When Bombardier finished its deal to sell a majority stake in its C-Series project to Airbus in July 2018, negotiations for the Dash-8 program took off. Viking sent a team of 12 to Montreal to close the deal last fall—senior managers, including Curtis, plus legal and finance. (“We were living in a boardroom in Montreal eating pizza for a couple of months,” Curtis recalls.) The Q400—whose biggest customer is Air Canada Jazz, with 85 planes—will immediately boost Viking’s top line: on average, Q400s sell for US$30 million, compared to just under US$7 million each for the Twin Otter.

The Viking deal also represents a dramatic shift in Canada’s aerospace landscape, which has long pivoted between Toronto and Montreal. According to former Quebec premier Jean Charest—whose report for the Aerospace Industries Association of Canada (AIAC) on the future of the industry, entitled Vision 2025, was expected to be made public this spring—the shift is a positive development.

“Viking is a fantastic story because it has a lot of momentum,” says Charest, calling from a Montreal-bound car in early April, following discussions with public officials in Ottawa. “It’s interesting in the national context because it speaks of the emergence of an OEM [original equipment manufacturer] in Western Canada. Bombardier has attracted an inordinate amount of attention—for some good reasons, and some not-as-good reasons. To see Viking emerge is good news.”

Although Charest is optimistic about the industry’s future, he, like Curtis, worries about manufacturers’ ability to find skilled workers. “I met with the national council on labour for this industry today,” says Charest, “and they said that in the next five years, at the rate that we are training, we are going to fill 20 percent of the positions that need to be filled, given what we have in the pipeline. That’s a big problem.”

As for Curtis, he’s taking the challenges ahead—including a labour shortage and a lease at Downsview that’s set to run out in three years—in stride. “I get to fly a Beaver all the time: I load the airplane up with kids and do my local Victoria tours. I play drums in a rock-and-roll band, which is good for my soul. And I have a good family life. I’m having fun.”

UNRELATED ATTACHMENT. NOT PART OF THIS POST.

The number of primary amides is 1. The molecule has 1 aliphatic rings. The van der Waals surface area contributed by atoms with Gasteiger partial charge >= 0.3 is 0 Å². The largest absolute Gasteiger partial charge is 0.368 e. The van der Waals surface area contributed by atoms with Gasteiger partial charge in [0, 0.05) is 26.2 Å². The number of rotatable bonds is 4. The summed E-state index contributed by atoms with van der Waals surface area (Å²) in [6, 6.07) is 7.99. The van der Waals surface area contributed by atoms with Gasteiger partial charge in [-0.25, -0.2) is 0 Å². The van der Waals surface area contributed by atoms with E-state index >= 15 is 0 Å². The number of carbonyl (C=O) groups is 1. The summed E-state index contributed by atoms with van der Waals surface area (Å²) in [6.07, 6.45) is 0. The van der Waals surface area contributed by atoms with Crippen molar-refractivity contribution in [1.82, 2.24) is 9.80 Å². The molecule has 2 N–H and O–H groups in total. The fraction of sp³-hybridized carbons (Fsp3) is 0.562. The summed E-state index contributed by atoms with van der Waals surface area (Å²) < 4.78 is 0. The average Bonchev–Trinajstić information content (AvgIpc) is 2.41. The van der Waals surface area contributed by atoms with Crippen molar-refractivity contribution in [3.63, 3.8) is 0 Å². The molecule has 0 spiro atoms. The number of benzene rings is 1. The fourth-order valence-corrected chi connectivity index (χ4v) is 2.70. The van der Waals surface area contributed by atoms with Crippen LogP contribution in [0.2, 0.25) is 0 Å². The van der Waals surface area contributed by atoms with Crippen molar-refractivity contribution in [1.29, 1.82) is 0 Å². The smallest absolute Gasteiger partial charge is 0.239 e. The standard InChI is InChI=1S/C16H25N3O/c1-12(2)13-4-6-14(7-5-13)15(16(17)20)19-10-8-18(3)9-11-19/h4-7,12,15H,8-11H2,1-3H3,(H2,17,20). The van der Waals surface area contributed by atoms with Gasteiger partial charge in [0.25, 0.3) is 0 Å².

The De Havilland legacy

In January 2019, Longview Aviation Capital Corp.—the investment arm that controls Viking Air–announced that it would resurrect the de Havilland brand, with Viking’s Eastern operations to become the de Havilland Aircraft Company of Canada. (Longview is majority owned by Thomson family heir Sherry Brydson, Canada’s richest woman, through her Victoria-based Westerkirk Capital)

1928: de Havilland Aircraft of Canada (DHC) is formed by the British aircraft manufacturer to build Moth light aircraft for the Royal Canadian Air Force
1946: DHC’s first postwar aviation craft, the DHC-1 Chipmunk, is launched
1962: DHC assumes control of the Avro Canada aircraft production facility
1974: After flagging sales of its Dash-7 aircraft, British owners Hawker Siddeley Aviation sell DHC to the Canadian government
1985: The government privatizes DHC, selling it to Boeing for $155 million|
1992: Bombardier purchases DHC from Boeing, in a complex $600-million deal that sees the Ontario government taking a 49-percent stake in the company
2005: Bombardier sells the rights for all out-of-production aircraft (DHC-1 through DHC-7) to Viking Air|
2018: Bombardier sells the Dash-8 program and de Havilland brand to Viking parent Longview